The analysis of debt at 26 April 2020 was as follows:


26April2020

(£'m)

28April2019

(£'m)

Cash and cash equivalents

534.0

448.0

Borrowings

(900.0)

(826.5)

Net debt

(366.0)

(378.5)

 

The Group's Working Capital Facility is £913.5m (FY19: £913.5m) and is available until November 2021 and is not secured against any of the Group's assets. £847.5m of the facility is due to expire in November 2022. 

The Group continues to operate well within its banking covenants and the Board remains comfortable with the Group's available headroom. Note, due to the timing of payroll and supplier payments, net debt at calendar period end 30 April 2020 was approx. £408.0m (FY19: approx. £435.0m).

 

CASH FLOW

Total movement is as follows:

 

 


52 weeksended

26April2020

(£'m) (1)

52 weeksended

28April2019

(£'m)

Underlying EBITDA

302.1

287.8

Realised gain on forward foreign exchange contracts

34.8

22.1

Taxes paid

(48.5)

(40.0)

Movement in inventory

(120.8)

(14.5)

Working capital and other

95.5

17.9

Underlying free cash flow after working capital

263.1

273.3

Invested in:



Purchase of own shares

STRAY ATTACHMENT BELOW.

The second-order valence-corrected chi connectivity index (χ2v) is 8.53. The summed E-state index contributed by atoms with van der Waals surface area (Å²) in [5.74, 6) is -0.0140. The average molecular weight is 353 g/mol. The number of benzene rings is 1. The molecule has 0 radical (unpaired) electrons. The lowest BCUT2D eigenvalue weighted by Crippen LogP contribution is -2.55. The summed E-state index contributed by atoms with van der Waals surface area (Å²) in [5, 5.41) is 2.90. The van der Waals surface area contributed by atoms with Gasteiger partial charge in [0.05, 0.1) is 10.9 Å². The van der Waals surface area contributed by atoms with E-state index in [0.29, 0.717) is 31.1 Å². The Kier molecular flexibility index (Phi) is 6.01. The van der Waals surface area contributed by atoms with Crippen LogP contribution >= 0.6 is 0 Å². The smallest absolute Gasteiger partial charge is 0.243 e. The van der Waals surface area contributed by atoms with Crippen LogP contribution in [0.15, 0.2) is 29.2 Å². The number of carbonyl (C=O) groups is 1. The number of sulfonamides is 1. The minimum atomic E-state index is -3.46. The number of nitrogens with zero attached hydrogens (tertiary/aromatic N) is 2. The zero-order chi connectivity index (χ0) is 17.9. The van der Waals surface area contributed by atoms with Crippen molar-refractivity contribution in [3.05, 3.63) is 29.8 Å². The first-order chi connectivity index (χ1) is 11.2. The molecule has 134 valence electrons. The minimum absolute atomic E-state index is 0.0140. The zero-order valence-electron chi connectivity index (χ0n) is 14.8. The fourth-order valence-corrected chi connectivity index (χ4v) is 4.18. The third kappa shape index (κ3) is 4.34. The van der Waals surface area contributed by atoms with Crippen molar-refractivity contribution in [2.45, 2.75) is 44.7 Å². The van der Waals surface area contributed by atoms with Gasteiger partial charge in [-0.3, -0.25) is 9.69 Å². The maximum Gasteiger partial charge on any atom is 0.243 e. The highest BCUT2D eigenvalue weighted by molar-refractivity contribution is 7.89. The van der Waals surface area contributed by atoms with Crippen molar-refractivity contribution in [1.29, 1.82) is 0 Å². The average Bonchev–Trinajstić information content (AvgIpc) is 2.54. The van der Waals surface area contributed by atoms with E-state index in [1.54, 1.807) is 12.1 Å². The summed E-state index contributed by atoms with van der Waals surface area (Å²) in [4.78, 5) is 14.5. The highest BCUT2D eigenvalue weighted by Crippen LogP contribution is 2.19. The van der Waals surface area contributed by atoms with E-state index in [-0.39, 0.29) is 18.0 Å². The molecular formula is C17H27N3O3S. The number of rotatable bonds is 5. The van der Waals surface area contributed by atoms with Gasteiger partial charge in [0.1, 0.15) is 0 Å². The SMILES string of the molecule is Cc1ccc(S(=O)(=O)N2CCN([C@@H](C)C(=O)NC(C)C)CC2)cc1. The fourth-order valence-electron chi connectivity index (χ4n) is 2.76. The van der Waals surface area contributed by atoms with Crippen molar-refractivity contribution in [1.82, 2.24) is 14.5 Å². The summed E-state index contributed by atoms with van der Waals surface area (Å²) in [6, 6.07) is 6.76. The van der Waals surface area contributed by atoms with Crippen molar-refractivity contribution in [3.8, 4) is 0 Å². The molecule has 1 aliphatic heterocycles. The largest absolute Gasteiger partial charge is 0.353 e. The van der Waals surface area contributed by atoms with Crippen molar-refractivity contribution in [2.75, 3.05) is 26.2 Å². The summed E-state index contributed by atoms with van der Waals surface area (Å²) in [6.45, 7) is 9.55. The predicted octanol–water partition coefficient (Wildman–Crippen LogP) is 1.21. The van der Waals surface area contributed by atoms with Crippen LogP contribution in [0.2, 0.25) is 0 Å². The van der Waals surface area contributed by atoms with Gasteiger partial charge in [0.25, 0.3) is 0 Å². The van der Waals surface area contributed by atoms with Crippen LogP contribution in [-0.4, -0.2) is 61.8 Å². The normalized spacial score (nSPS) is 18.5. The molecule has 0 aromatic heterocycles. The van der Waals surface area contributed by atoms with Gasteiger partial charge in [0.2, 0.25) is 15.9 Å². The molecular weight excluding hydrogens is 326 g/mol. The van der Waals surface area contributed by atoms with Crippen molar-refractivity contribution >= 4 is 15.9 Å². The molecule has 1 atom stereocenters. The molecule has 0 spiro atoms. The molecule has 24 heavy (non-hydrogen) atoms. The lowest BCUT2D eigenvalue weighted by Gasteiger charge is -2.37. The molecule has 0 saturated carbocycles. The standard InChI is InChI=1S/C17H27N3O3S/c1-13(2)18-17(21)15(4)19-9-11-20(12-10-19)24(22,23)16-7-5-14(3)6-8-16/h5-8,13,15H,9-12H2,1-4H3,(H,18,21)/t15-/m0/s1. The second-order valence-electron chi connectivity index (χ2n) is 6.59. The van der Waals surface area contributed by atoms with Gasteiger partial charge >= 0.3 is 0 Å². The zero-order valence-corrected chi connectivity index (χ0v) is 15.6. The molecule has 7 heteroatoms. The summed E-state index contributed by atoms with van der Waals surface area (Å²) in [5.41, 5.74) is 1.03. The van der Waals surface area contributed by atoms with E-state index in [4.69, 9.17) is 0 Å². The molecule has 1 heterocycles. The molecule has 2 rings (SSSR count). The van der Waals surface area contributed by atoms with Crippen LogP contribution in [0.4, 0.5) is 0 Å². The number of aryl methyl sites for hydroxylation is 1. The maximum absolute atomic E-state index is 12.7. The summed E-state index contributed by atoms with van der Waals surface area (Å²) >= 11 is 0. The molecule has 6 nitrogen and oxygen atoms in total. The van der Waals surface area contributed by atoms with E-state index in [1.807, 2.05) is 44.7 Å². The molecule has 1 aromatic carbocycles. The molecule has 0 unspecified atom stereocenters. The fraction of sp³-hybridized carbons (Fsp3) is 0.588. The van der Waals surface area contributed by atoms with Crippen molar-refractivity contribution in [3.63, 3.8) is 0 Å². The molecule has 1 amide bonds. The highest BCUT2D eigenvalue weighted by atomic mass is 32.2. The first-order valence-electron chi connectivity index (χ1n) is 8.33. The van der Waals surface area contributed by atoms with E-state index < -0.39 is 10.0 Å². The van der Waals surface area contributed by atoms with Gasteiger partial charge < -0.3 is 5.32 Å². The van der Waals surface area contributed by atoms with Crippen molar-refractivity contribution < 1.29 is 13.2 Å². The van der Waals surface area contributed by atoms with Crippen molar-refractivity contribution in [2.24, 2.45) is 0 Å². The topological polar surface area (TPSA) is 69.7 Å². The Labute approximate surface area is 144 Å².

(43.9)

(7.3)

Acquisitions

(7.3)

(98.7)

Purchase of listed investments

(24.8)

(57.8)

Purchase of associates

(5.6)

-

Net proceeds from investments

4.9

54.9

Net capital expenditure

(170.9)

(139.6)

Exchange movement on cash balances

5.0

3.2

Investment income

0.5

3.4

Finance costs and other financing activities

(8.5)

(12.8)

Decrease in net debt

12.5

18.6

 

 

(1) This table excludes the impact of IFRS 16


 

BALANCE SHEET

Significant balance sheet items are shown below:


26April2020

(£'m)

28April2019

(£'m)

Property, plant and equipment

1,041.9

823.2

Right of use assets

305.7

-

Assets held for sale

-

68.0

Inventory

1,198.3

978.4

Receivables

414.2

432.5

Provisions

336.0

440.5

Payables

602.5

541.1

Lease Liability

624.1

-

 

Included within property, plant and equipment is £48.2m for warehouse automation, £108.0m relating to Glasgow Frasers and £109.7m relating to Oxford Street.

The right of use assets in FY20 relates to leasehold properties capitalised under IFRS 16. Further details can be found in the financial statements note 1.

The assets held for sale in FY19 relate to the Shirebrook distribution centre which was sold in the period.

Inventory has increased largely due to acquisitions, continued movement from a concession model to an own bought model in House of Fraser and store closures as a result of Covid-19.

Receivables includes a £118.3m reimbursement asset in relation to the Group's ongoing non-UK tax enquiries (FY19: £125.2m) and £71.3m relating to deposits in respect of derivative financial instruments (FY19: £26.0m) with the increase mainly relating to Hugo Boss and commodities.